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  • India's ambitious renewable energy targets have renewed focus on one of the long-standing and promising power generation options - hydro power.

  • Aside from being a clean source of energy with low operating costs (almost half that of thermal power plants), hydro power projects offer other multiple benefits such as overload capacity, fast ramping, peaking support, storage capabilities and black-start capability, making them a perfect instrument for serving peak demand and achieving grid stability.

  • That said, to ensure that hydro power plays a facilitative role, a number of issues need to be dealt with. Capacity additions in the sector have been abysmally low. The year-on-year capacity addition performance has improved in the past two years with 1.5-1.6 GW being added in the last two fiscals; however, it still remains significantly low in comparison to thermal or renewables.

  • Almost all the under-construction projects, aggregating over 11 GW, are facing time and cost overruns. While environmental concerns, R&R issues, land acquisition problems, geological risks, etc. have led to time and cost overruns in upcoming projects, there have been generation performance issues with the existing ones (projects producing power at much lower levels than the design capacity).

  • Further, much of the hydro potential in hydro-rich states remains unexploited due to an unfavourable policy environment. Hydro's contribution to the country's generation mix has thus declined sharply and in 2016-17, was just around 10.5 per cent.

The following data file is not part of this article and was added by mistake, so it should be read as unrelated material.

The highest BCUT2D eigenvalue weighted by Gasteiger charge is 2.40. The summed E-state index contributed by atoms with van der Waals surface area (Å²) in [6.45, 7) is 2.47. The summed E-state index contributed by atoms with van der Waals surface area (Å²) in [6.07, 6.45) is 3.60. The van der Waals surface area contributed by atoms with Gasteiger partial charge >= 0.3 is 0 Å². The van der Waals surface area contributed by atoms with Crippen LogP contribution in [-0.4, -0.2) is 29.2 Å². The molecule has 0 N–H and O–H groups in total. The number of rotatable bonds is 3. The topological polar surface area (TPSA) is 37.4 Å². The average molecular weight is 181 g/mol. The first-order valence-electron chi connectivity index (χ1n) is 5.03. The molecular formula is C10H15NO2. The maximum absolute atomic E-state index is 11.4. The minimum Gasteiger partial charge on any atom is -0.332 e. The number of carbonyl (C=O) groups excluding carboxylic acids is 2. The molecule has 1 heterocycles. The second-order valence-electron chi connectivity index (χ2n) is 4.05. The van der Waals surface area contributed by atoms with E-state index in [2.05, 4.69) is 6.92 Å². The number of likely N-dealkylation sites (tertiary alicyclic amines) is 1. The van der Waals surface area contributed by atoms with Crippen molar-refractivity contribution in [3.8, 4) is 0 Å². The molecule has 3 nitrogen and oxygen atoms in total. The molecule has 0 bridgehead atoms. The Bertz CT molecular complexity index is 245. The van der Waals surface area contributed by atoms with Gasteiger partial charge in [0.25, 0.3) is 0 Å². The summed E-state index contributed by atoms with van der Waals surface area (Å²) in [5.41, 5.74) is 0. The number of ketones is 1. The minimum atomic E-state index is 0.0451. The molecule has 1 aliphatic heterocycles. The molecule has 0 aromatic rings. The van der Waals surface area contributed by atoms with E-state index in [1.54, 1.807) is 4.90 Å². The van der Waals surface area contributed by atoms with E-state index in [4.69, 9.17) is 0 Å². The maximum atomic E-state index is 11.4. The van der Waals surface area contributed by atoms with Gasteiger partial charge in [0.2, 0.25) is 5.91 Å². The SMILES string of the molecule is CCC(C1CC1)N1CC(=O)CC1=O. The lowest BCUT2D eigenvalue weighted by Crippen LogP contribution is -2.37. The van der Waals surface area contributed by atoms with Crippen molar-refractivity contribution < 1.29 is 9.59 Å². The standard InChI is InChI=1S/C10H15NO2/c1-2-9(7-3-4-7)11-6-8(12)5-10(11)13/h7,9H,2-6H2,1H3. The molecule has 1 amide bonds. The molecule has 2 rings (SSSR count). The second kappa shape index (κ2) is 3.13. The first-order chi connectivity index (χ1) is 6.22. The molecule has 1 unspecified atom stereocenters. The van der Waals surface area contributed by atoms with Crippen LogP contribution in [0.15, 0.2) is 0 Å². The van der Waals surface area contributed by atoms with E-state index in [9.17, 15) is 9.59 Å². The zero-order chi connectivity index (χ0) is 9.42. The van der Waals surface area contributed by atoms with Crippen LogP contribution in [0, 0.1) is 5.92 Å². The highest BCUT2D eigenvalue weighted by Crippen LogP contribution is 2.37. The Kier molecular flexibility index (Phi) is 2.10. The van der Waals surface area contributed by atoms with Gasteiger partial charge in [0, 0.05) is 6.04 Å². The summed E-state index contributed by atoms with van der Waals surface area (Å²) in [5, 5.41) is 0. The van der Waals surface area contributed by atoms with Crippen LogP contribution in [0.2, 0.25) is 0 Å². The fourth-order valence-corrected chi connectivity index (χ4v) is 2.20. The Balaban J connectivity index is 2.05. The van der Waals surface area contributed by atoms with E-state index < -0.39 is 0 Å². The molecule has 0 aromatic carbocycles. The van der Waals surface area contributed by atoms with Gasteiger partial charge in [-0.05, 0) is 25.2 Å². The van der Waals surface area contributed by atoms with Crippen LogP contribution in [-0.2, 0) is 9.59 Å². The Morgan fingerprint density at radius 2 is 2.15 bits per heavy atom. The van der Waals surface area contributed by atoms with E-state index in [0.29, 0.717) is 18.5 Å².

• The government does recognise these challenges and is working on a number of measures to reinvigorate the sector. The amendments to the tariff policy have exempted hydro projects from competitive bidding and introduced a robust framework for ancillary services.

  • More recently, a bail-out proposal has been announced, which includes interest subvention for projects and the creation of a hydro power development fund. Further, a new hydro power policy is on the anvil, which aims to classify all hydro projects as renewable sources, irrespective of size, and introduce a hydro power purchase obligation for the states. The finalisation of the policy is expected to lift investor sentiment in the domestic market.

  • Meanwhile, as new investment opportunities in the domestic market are drying up, developers are showing a keen interest in alternative investment destinations, especially cross-border markets like Nepal and Bhutan. The issuance of cross-border trade guidelines have helped in this regard.

  • The industry, on its part, is also making considerable efforts to upgrade existing technologies, improve performance and reliability through O&M best practices, use advanced monitoring tools, controls and automation techniques, deploy more efficient turbine and generator designs, consider advanced methods for dam and tunnel construction, etc. These are helping the industry to cut down construction time and extend the life of existing projects.

  • The mission of this conference is to analyse the key issues, challenges, opportunities and outlook for the hydro power segment in India. The conference will also provide a platform to showcase new technologies, construction methods and noteworthy projects.  

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